The following story is recounted using voice-to-text due to my full-body cast and my inability to be near computers due to the magnets still lodged in my bowels. Please forgive any voice-to-text misinterpretations.

It was my friend Kelsey that first suggested we hit up a warehouse party this New Year’s Eve. Her new boyfriend Darris always has the lowdown on the coolest parties and latest trends in Toronto. Two weeks prior, he had introduced Kelsey and I to the latest trend of partying at a divorced Dad’s new, under-furnished apartment.  We had a blast. Needless to say, I trusted Kelsey and Darris implicitly, so when they told me about the warehouse party, I was intrigued. It seemed a little bit passé and played out, but when they told me that you had to relinquish your cell phone and personal identification before entry, I knew it sounded cool.

I should have been tipped off right when we got there. There were two lines to get into the party. One line was filled with middle-aged people with ice-cold stares in gorgeous black-tie attire, while the other line, my line, was filled with a bunch of young people wearing tracksuits and running shoes, carrying crossbows, as was requested on the invitation.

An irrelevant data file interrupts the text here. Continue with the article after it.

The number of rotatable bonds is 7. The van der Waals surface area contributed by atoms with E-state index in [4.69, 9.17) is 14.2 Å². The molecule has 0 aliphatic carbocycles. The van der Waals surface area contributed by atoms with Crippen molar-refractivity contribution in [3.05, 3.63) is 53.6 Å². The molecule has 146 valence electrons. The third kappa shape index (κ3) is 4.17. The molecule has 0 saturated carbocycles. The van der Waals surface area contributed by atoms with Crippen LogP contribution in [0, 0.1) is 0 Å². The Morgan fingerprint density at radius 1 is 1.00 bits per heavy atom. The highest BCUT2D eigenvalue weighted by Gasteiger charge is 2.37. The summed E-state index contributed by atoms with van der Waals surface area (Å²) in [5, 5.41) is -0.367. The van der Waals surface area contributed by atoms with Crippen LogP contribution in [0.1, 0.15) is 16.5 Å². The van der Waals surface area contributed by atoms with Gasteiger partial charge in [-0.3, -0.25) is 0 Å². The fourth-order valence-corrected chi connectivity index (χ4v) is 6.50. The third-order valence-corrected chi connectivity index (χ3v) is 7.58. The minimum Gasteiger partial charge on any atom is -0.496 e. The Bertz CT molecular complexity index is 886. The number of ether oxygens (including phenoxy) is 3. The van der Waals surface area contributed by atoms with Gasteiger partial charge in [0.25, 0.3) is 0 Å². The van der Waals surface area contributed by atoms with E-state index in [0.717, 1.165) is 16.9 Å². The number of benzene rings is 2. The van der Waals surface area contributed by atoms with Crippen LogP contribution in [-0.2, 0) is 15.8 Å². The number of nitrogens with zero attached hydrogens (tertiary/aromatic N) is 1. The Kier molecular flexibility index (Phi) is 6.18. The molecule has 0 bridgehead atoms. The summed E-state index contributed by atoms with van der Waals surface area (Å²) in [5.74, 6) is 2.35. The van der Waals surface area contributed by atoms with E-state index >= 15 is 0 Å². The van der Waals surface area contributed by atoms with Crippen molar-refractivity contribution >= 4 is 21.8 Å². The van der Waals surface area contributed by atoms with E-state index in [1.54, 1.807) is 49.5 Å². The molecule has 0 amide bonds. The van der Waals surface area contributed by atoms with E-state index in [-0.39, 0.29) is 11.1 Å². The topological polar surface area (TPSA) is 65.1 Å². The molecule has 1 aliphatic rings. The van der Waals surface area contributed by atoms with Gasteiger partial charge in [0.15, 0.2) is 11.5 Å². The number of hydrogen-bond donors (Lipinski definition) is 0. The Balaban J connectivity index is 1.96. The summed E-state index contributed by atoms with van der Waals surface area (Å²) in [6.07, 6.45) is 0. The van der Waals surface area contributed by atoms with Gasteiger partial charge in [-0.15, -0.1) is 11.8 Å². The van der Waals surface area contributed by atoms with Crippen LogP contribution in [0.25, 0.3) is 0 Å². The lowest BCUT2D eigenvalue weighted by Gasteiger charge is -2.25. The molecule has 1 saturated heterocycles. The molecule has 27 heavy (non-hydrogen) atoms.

When we entered the warehouse initially, it somehow seemed smaller than it did when we were outside. Once we walked to the back of the warehouse, and the back door was opened, it was quite the opposite. The warehouse opened up onto acres and acres of forest, the likes of which I had never seen in Toronto. It was full daylight even though it was 8 pm and had only just been nighttime. Had we somehow slept without my remembering? Or were we now in some alternate reality? The giant, sentient frog that introduced each contestant answered my question.

I made it through the first three rounds. Past “Mouse-Trap Valley”, into the “River of Forgotten Promises and also of Sharks”, past the “Many-Stingered Bees”. Somehow I survived the UFC round.

It wasn’t until I woke up in the hospital that I had any inkling that I’d won, and by that point I couldn’t be sure that any of it had ever really happened. There was no evidence. Other than the deaths of all my competitors and my invitation to next year’s games.

Happy New Year!

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